This great 4 minute YouTube video ‘How to Look Good in Skype Interviews – Tips & Training’ takes you through some of the logistics and practicalities essential for creating a positive interview impression from the lightening, to your make up (for men & women), optimal camera positioning through to backdrops. The tips include a lot of the things that many people overlook when preparing for a Skype interview. It is certainly worth a view if you have a Skype interview coming up.

 

Ways You Can Improve Your Interview Odds!

TulipsThere is a lot of information about on how to prepare for an interview, some of it is great – some of it is the same old content reworded. That is why I enjoyed reading Jeff Haden’s article ‘The Perfect Job Interview in 8 Simple Steps’

All of the 8 steps that Haden details are important, a few however really stood out for me in terms of where I most commonly see candidates fall down.

These are;
• Point 5 – Know what you can offer immediately
• Point 6 – Don’t create negative sound bites

In relation to point 5, you would be surprised how many candidates cannot articulate what they have to offer the prospective employer.  Having done a similar job before is not enough, nor are giving vague generic answers. This is where mock interviews and role plays are effective.  Haden’s take away from this point is to ‘just think about what makes you special and show the benefits to the company.

Point 6 highlights the need to create positive messages that stay with the interviewer, not negative sound bites.  Most of us will have questions thrown at us that are challenging, particularly those asked about a specific skill or experience where we may not be strong.  The language and phrases you select to respond can turn a small amount or no experience around from a negative to a positive. Haden’s take away from this point is “basically, never say, “I can’t,” or “I haven’t,” or “I don’t.” Share applicable experience and find the positives in what you have done.”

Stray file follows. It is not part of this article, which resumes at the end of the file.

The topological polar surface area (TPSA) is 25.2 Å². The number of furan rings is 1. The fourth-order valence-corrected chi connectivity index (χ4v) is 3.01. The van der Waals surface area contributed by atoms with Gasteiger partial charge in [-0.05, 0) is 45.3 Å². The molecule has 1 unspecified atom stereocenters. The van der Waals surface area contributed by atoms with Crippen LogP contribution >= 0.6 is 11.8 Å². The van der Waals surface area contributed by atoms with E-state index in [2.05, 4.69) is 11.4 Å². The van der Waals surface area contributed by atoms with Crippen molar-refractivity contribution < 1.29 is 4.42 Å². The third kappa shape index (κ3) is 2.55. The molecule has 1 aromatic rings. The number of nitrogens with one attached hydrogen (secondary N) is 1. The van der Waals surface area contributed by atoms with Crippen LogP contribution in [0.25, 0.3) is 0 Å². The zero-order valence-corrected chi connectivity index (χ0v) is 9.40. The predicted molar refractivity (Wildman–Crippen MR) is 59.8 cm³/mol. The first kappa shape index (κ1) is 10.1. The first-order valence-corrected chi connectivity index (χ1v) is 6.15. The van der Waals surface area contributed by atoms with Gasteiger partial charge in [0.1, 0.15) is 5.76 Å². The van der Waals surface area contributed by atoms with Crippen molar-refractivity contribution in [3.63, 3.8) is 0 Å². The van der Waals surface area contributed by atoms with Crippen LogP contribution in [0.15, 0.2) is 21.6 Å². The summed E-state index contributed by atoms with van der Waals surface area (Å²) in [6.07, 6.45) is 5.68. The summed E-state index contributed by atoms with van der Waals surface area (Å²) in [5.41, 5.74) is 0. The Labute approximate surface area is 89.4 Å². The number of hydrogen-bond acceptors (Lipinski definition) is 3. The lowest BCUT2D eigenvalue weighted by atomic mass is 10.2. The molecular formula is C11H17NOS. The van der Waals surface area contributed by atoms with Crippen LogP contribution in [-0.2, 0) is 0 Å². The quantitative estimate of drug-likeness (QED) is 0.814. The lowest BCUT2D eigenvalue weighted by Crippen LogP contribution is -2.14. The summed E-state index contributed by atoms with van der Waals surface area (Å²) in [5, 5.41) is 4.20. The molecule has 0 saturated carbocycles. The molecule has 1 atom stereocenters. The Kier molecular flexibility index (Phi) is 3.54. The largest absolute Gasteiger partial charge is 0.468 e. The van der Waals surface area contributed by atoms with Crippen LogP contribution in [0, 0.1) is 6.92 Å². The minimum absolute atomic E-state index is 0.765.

I would add to this that there are only so many messages you can leave with an interviewer. Decide before you go into the interview what the three key messages are you want to leave. This will help shape and focus how you respond to questions. Regardless of what many think, as the interviewee you do have an element of control in the interview. This is why interview preparation is paramount. Without it you are left with minimal control.

If you find that you are falling down in interviews, consider engaging the support of a career coach.

 

Power Posing – a technique that may improve your interview & meeting performance!

photo 2When it comes to the job search process, rightly or wrongly how we present ourselves does play a role in our success.  There are many aspects to how we present ourselves – from our clothing, hair, to our language, tone and also our body language.  Our body language is one that often we neglect to work on – as we don’t see it.

Its role in our career is important – as it is so very telling. It lets people know if we are engaged, confident, defensive, happy, easy going and so on.

The topic fascinates me and I am regularly working with clients on this aspect of their job search.  When I came across Amy Cuddy on TED, talking about body language and ‘power poses’ I was delighted.  Amy Cuddy – ‘Your Body Language Shapes Who You Are’   is a brilliant video worth watching if you are interested in personal development.  Her research suggests that if you hold a powerful position for 2 minutes, it can have a profound effective on how you feel – and ultimately how you come across to others. It could be just the interview preparation or meeting boost we all need!

There is also another link to a talk on the subject Amy Cuddy did on CNN

I am a true believer in the simple things often being the most effective – this is just an example of this at work.  Let me know your thoughts.

Note: image provided by Graffiterati

Why finding the top performing recruiters can double your job search odds

Recruitment Extra is a monthly journal that I always enjoy reading as the content offers a diverse range of perspectives and is always current and thought provoking. This post was not intended to be a plug for Recruitment Extra however given they do such a great job I thought it worth mentioning. The other reason is that it offers job seekers some good content to assist in understanding how the recruitment market works to better manage a job search or career change.